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Friday, April 19, 2024

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PerformanceOnstageAll aboard 'Schick Machine' for a poetic percussive journey

All aboard ‘Schick Machine’ for a poetic percussive journey

Contemporary music champion Steven Schick performs as a mad-genius instrument inventor making sense of a disquieting world.

“We sometimes need to retreat in order to make sense of things,” says powerhouse percussionist, professor, and conductor Steve Schick over the phone. He’s talking about his show Schick Machine (Fri/15-Sun/17 at Z Space, SF) in which an obsessive instrument inventor/mad sonic scientist named Laszlo Klangfarben locks himself in his basement, poetically interpreting his past through an ever-growing percussive menagerie, including “a giant motorized hurdy-gurdy, a deconstructed pipe organ, a dazzling electrified metal hoop that seems to want to spin forever, woodblocks bouncing around in space, and an array of thrashing metal machines that seem almost to be alive.”

My first thought on hearing Schick say this was that he must certainly have everything figured out. One of California’s top boosters of contemporary music shows absolutely no signs of slowing down, much less retreating, as he reaches 70. Distinguished Professor of Music at UC San Diego, holding the Reed Family Presidential Chair, he also recently served as artistic director of the San Francisco Contemporary Music Players and the La Jolla Symphony and Chorus, and was founding percussionist of the invaluable Bang on a Can All-Stars. He’s currently re-recording his vast solo repertory, and is about to leave for Paris for two months to complete a big composition commission.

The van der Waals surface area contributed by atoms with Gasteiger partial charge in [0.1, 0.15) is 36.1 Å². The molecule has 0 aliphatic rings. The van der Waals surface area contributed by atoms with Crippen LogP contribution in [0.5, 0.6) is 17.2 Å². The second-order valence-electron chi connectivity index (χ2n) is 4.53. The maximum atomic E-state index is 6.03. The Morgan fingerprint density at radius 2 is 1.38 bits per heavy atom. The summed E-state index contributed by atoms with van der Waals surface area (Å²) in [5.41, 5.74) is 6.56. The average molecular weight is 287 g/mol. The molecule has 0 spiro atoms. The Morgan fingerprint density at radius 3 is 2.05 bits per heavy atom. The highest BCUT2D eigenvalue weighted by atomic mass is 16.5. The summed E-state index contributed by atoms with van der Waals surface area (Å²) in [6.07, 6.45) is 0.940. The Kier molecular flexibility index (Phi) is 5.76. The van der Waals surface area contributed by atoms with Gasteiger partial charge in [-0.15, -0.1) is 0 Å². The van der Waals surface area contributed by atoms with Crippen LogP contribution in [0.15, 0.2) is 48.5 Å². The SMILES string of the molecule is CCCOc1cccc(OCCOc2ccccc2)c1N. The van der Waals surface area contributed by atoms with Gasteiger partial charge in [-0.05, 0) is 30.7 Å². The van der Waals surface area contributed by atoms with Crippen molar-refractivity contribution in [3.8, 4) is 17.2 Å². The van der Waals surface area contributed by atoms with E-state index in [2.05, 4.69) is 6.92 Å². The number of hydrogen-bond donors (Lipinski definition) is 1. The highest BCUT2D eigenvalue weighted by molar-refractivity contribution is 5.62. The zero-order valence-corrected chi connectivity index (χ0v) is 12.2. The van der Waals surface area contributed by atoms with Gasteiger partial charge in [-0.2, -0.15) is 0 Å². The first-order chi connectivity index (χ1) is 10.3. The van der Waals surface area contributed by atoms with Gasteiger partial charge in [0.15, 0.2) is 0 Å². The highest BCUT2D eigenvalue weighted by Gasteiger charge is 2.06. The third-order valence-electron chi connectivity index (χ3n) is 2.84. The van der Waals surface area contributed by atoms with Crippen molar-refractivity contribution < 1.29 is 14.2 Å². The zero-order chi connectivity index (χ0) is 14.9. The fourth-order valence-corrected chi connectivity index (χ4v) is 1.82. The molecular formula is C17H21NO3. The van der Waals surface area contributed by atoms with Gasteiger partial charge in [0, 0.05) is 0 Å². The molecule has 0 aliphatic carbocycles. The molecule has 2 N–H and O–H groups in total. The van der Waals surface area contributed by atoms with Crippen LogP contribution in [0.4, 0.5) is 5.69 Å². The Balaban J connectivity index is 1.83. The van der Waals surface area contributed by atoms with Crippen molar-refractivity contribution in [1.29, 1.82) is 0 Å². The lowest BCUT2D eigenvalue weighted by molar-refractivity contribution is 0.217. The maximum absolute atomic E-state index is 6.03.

Oh yeah, and a few years ago, he walked from San Diego to San Francisco to propose to his wife, a journey which naturally yielded its own musical composition. So, if, as the says, he is entering “a final phase” of his career, he’s certainly going out with a big bang.

Which of course brings us back to the tintinnabulous Schick Machine. The show debuted in 2008, and Schick has brought it here multiple times—”I wouldn’t say it’s been performed as often as Carmina Burana, but it is a better piece,” he quips. The show itself was composed by Paul Dresher, West Oakland’s renowned restless inventor of instruments in the lineage of Bay Area greats like Harry Partch and Lou Harrison, and grew out of a “refreshing partnership” between the two.

“If you’ve ever been to Paul’s studio, you’ll see that it’s very much like Klangfarben’s retreat, full of the most amazing and puzzling things that you want to get your hands on. He’s very much my type of musician because he has such a pure musical soul, conceptualizing and building and playing these instruments. We came to the idea that we wanted to make a big theatrical piece without any standard percussion, which set us on a journey that would take several years.”